The Civil War obscures a concurrent war fought by the Union, also on American soil: the Dakota War of 1862.
What sparked the violent outbreak between the Dakota (also known as the Eastern Sioux) and white Minnesotans? Increasing numbers of white settlers encroached on Dakota territories, especially after Minnesota gained statehood in 1859. Additionally, the Union’s failure to promptly submit the annuity payments promised to the Dakota in exchange for their land left the tribe hungry and angry.
Mounting tension exploded when Dakota Chief Thaoyateduta, known as Little Crow, answered cries for vengeance with an official declaration of war. The timing was right: the Dakota knew that the Civil War had depleted the number of white soldiers in the area. On August 17, 1862, the Dakota attacked white settlements along the Minnesota River valley. Historians today place the Dakota War’s white death toll anywhere from 400 to 2,000.
Thus while President Lincoln mulled over the Emancipation Proclamation in late 1862, Minnesotans were fully occupied with the concerns presented by a separate minority group altogether. They insisted that the U.S. government disregarded their rights in favor of those of black Americans.
An editor of the the St. Paul Press, a Minnesota paper, expressed his dissatisfaction with how the conflict played out. Charging the Union with misplaced priorities, he wrote:
“The just demands and unquestioned rights of Minnesota have no chance in this Congress. Suffering from the horrors of an unparalleled Indian massacre . . . with her country devastated, her women ravished–murdered a thousand times over–her suckling children hanging crucified to her door posts, her men lying on the plains and in the ditches, the victims of infernal fiends, and implores assistance–redress. The answer is, Wait. ‘Four millions of Southern slaves must have their freedom.’”
The editor took issue with the Union’s decision to make emancipation a main war objective. He depicted Minnesotan’s request for a military intervention as an inherently “just demand.” The rights of the Dakota, stripped of their lands and then delayed payment of the money promised to them as recompense, went unconsidered.
While the details of their histories are quite different, both Native Americans and African Americans experienced rampant discrimination and disenfranchisement. Both were labeled outsiders and non-citizens and treated as such. The Emancipation Proclamation seemed to indicate that the political tide would turn in favor of blacks before it would for Native Americans. Federal legislation differentiated between the two races and Native Americans were excluded from the privileges granted by the Reconstruction amendments. In fact, the Native American road to citizenship remained ambiguous until the Indian Citizenship Act of 1924.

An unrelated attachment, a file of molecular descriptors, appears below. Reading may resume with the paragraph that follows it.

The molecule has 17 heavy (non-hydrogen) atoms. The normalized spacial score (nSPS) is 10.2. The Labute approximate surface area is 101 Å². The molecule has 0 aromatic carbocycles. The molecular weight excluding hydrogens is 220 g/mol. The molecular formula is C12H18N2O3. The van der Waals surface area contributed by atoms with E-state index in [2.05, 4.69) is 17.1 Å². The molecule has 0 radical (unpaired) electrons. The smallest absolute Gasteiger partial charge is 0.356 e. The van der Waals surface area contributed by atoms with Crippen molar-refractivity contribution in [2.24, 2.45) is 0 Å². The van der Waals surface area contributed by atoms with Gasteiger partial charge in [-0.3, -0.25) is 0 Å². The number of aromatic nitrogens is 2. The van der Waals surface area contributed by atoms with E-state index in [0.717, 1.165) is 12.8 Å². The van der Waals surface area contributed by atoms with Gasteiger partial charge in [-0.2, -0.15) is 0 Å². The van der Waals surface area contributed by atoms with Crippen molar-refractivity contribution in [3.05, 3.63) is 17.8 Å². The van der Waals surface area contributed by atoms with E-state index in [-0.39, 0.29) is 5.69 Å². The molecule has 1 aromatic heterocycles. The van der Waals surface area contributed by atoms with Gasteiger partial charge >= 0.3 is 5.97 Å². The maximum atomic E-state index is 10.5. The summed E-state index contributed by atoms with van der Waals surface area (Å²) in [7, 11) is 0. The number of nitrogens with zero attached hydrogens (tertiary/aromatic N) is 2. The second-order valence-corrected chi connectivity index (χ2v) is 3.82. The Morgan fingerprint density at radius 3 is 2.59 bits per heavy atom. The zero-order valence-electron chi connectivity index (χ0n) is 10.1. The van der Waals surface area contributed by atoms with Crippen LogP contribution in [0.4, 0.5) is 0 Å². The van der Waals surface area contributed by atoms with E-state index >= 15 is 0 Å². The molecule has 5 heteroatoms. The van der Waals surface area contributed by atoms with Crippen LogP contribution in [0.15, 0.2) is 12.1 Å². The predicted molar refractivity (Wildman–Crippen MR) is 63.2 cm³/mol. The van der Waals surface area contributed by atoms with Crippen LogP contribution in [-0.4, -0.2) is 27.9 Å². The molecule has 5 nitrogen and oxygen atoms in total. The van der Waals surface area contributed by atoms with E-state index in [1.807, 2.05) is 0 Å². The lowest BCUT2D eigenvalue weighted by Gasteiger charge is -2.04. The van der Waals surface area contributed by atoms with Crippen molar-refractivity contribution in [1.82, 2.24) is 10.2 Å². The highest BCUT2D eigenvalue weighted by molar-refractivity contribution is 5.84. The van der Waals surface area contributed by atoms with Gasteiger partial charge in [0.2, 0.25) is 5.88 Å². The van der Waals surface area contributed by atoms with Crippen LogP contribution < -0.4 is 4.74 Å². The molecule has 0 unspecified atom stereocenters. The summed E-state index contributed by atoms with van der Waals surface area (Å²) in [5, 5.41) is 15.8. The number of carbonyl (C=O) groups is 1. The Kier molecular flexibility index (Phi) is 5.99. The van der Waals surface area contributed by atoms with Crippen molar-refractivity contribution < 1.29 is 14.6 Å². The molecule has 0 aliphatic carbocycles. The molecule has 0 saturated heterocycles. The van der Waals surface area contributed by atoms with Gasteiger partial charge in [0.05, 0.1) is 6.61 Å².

The Union quickly heeded Minnesotans repeated calls for intervention. They increased troop presence and defeated the Sioux by the end of September 1862. Nearly 2,000 Dakota – including women, children, and the elderly – were taken as prisoners of war. Over 300 were sentenced to death. President Lincoln, however, intervened and forestalled the execution of the great majority.
Nonetheless, on December 26, 1862, 38 were hanged – the largest simultaneous mass execution in American history. By 1863, Congress evicted the Dakota from Minnesota and stripped them of their reservations.
The annals of history have a selective memory. When considering the Civil War era, we must acknowledge the actors that stood outside of the categories of north and south, black or white. Native Americans were present and their struggle continued, but their story has often eluded the dominant historical record.
The Minnesota Free Press quote is drawn from Schwalm, Leslie A. Emancipation’s Diaspora: Race and Reconstruction in the Upper Midwest. Chapel Hill: University of North Carolina Press, 2009, 91.